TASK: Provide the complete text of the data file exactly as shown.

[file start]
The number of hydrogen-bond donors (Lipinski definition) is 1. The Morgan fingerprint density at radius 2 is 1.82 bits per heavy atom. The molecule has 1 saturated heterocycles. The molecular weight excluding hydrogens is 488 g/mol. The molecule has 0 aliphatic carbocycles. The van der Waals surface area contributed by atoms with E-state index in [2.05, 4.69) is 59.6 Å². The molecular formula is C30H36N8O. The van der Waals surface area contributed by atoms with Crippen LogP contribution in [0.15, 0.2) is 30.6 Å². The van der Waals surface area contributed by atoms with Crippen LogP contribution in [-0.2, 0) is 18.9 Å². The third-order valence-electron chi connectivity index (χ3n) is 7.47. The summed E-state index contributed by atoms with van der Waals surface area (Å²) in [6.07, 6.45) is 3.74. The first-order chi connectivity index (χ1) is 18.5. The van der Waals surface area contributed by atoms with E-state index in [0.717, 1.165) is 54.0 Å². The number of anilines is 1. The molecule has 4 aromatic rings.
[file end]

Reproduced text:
The number of hydrogen-bond donors (Lipinski definition) is 1. The Morgan fingerprint density at radius 2 is 1.82 bits per heavy atom. The molecule has 1 saturated heterocycles. The molecular weight excluding hydrogens is 488 g/mol. The molecule has 0 aliphatic carbocycles. The van der Waals surface area contributed by atoms with E-state index in [2.05, 4.69) is 59.6 Å². The molecular formula is C30H36N8O. The van der Waals surface area contributed by atoms with Crippen LogP contribution in [0.15, 0.2) is 30.6 Å². The van der Waals surface area contributed by atoms with Crippen LogP contribution in [-0.2, 0) is 18.9 Å². The third-order valence-electron chi connectivity index (χ3n) is 7.47. The summed E-state index contributed by atoms with van der Waals surface area (Å²) in [6.07, 6.45) is 3.74. The first-order chi connectivity index (χ1) is 18.5. The van der Waals surface area contributed by atoms with E-state index in [0.717, 1.165) is 54.0 Å². The number of anilines is 1. The molecule has 4 aromatic rings.